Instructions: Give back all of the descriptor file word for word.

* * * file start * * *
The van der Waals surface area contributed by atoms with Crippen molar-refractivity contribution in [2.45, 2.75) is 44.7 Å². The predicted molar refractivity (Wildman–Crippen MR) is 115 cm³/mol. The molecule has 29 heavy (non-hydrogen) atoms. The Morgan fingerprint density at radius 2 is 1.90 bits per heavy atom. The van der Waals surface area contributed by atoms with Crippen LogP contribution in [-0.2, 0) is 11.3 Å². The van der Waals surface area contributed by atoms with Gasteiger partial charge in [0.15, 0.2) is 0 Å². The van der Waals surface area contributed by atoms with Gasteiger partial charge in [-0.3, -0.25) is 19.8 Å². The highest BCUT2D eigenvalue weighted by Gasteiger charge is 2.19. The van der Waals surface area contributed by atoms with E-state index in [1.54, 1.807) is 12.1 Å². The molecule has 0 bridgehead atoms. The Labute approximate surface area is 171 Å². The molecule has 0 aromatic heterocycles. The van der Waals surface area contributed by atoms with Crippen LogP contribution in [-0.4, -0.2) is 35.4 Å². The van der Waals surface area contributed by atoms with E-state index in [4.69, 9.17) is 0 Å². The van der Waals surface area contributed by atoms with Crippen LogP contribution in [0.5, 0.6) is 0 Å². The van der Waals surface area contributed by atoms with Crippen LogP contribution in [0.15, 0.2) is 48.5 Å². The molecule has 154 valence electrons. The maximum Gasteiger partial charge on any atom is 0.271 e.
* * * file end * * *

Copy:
The van der Waals surface area contributed by atoms with Crippen molar-refractivity contribution in [2.45, 2.75) is 44.7 Å². The predicted molar refractivity (Wildman–Crippen MR) is 115 cm³/mol. The molecule has 29 heavy (non-hydrogen) atoms. The Morgan fingerprint density at radius 2 is 1.90 bits per heavy atom. The van der Waals surface area contributed by atoms with Crippen LogP contribution in [-0.2, 0) is 11.3 Å². The van der Waals surface area contributed by atoms with Gasteiger partial charge in [0.15, 0.2) is 0 Å². The van der Waals surface area contributed by atoms with Gasteiger partial charge in [-0.3, -0.25) is 19.8 Å². The highest BCUT2D eigenvalue weighted by Gasteiger charge is 2.19. The van der Waals surface area contributed by atoms with E-state index in [1.54, 1.807) is 12.1 Å². The molecule has 0 bridgehead atoms. The Labute approximate surface area is 171 Å². The molecule has 0 aromatic heterocycles. The van der Waals surface area contributed by atoms with Crippen LogP contribution in [-0.4, -0.2) is 35.4 Å². The van der Waals surface area contributed by atoms with E-state index in [4.69, 9.17) is 0 Å². The van der Waals surface area contributed by atoms with Crippen LogP contribution in [0.5, 0.6) is 0 Å². The van der Waals surface area contributed by atoms with Crippen LogP contribution in [0.15, 0.2) is 48.5 Å². The molecule has 154 valence electrons. The maximum Gasteiger partial charge on any atom is 0.271 e.